This week I read a book (and later watched the corresponding movie) called “The Pianist.” This Holocaust memoir by Wladyslaw Szpilman recounts the tragic sequence of events that led to the murder of his family, the ruin of his home, and the destruction of nations.
Szpilman was part of a middle-class Jewish family living in Warsaw. They were kind-hearted, honest people—the sort who could be your neighbors. When the Nazis first invaded Poland, the Szpilmans never foresaw their fate. Like many others, they believed an easy war would bring a swift end to any violence.
Yet as the war dragged on, the Nazi noose only tightened. The indignity when all Jews were required to wear armbands marked with the Star of David! The shame of being ordered out of restaurants, shops, and public parks! And the shocking establishment of the ghetto, whose walls confined all Jews to a space where they could not “infect’ their fellow citizens.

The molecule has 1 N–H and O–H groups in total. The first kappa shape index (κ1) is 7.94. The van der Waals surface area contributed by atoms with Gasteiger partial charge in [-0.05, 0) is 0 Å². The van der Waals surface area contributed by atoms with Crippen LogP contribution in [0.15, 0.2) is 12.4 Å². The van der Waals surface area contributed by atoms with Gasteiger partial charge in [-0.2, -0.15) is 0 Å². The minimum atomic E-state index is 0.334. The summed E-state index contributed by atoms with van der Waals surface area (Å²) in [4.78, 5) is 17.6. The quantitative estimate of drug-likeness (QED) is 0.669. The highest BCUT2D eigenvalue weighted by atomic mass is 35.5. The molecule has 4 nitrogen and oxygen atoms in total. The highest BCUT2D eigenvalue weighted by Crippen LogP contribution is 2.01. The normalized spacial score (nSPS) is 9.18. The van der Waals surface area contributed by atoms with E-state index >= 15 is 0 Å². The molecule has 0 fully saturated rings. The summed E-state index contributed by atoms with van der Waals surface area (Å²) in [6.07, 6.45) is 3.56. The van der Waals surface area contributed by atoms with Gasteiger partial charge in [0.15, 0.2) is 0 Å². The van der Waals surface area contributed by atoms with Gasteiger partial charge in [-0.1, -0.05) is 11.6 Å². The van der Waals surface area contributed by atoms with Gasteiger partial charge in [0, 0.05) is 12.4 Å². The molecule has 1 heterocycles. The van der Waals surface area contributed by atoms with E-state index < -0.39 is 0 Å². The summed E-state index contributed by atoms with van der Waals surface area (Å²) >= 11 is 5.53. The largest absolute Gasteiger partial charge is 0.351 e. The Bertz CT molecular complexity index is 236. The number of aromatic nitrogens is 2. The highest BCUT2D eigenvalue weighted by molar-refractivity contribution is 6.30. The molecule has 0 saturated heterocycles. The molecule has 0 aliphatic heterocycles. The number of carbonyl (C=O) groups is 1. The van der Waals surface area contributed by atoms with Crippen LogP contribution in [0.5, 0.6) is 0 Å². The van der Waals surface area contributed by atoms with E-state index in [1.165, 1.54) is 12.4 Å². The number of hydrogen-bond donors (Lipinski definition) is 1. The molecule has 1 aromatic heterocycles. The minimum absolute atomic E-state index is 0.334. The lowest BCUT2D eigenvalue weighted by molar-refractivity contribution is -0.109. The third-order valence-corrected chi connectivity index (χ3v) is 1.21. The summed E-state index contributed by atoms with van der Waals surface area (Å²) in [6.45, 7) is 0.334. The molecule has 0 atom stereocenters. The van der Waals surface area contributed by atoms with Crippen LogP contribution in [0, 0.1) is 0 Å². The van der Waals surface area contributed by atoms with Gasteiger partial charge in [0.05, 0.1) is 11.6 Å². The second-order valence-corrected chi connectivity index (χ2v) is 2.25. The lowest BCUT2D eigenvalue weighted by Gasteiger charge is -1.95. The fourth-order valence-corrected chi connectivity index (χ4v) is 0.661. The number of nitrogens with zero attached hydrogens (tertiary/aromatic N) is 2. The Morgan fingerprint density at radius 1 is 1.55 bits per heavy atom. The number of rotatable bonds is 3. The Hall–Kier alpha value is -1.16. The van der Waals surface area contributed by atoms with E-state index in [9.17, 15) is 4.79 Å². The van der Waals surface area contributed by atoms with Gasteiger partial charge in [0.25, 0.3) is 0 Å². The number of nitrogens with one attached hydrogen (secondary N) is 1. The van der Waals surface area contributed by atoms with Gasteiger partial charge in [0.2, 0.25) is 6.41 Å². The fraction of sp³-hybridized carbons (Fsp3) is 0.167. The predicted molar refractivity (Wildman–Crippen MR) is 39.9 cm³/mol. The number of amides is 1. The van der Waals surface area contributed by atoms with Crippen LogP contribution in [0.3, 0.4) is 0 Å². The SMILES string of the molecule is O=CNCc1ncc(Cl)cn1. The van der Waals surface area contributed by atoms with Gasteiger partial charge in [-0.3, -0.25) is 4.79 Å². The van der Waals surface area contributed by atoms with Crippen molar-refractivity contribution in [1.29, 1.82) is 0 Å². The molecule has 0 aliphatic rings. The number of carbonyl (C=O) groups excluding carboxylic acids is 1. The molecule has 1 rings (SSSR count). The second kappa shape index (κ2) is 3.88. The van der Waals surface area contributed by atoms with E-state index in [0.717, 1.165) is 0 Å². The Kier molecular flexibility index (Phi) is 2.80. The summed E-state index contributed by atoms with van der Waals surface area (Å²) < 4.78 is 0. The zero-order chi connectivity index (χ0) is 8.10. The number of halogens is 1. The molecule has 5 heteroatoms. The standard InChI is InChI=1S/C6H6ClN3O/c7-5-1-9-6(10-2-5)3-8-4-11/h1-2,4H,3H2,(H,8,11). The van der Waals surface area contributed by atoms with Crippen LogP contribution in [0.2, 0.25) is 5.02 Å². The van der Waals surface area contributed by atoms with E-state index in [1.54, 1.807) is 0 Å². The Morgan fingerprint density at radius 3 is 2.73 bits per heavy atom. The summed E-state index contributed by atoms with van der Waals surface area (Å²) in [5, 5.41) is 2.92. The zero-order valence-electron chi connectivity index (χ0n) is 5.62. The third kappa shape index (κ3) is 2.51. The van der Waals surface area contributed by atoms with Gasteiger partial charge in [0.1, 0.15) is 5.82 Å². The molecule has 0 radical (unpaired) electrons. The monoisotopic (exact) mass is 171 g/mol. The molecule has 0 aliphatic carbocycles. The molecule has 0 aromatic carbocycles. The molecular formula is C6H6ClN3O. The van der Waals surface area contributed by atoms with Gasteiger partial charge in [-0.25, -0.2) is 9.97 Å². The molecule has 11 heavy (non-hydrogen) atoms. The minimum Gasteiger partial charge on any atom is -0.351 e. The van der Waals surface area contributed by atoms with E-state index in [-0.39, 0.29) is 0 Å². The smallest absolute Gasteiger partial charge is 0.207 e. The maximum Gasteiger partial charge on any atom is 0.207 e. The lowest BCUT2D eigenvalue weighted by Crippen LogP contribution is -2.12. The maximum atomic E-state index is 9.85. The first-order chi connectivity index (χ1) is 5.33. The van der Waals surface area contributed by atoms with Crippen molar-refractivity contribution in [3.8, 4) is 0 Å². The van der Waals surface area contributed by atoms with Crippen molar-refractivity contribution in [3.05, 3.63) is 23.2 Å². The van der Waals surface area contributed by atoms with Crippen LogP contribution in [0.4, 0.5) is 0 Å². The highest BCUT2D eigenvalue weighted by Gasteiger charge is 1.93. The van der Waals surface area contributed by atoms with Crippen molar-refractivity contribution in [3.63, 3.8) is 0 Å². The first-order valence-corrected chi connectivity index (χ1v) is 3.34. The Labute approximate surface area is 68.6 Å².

We all shudder to think of this spiral into powerlessness, which resulted in the deaths of millions. We remember these events and think, “How horrible! How outrageous! But … the Holocaust was the product of an insane dictator, and we live in 21st century America. We are safe in our democracy here!”
Yet it is not so outlandish to imagine. Indeed, we all have been moving toward a somewhat similar predicament. Last March, we believed our lives would be normal by May, yet see how our war has dragged on, with government decrees building all the while! We are required to wear masks covering our faces, ordered to stay out of shops because of capacity limits, and confined in our homes during lockdowns. We have lived like this for nearly 10 months, and do we see a light at the end of the tunnel? I certainly do not.
Therefore, as we enter 2021, I beg my countrymen: Remember your history, and fight back for your freedom.
Mary Virginia Vietor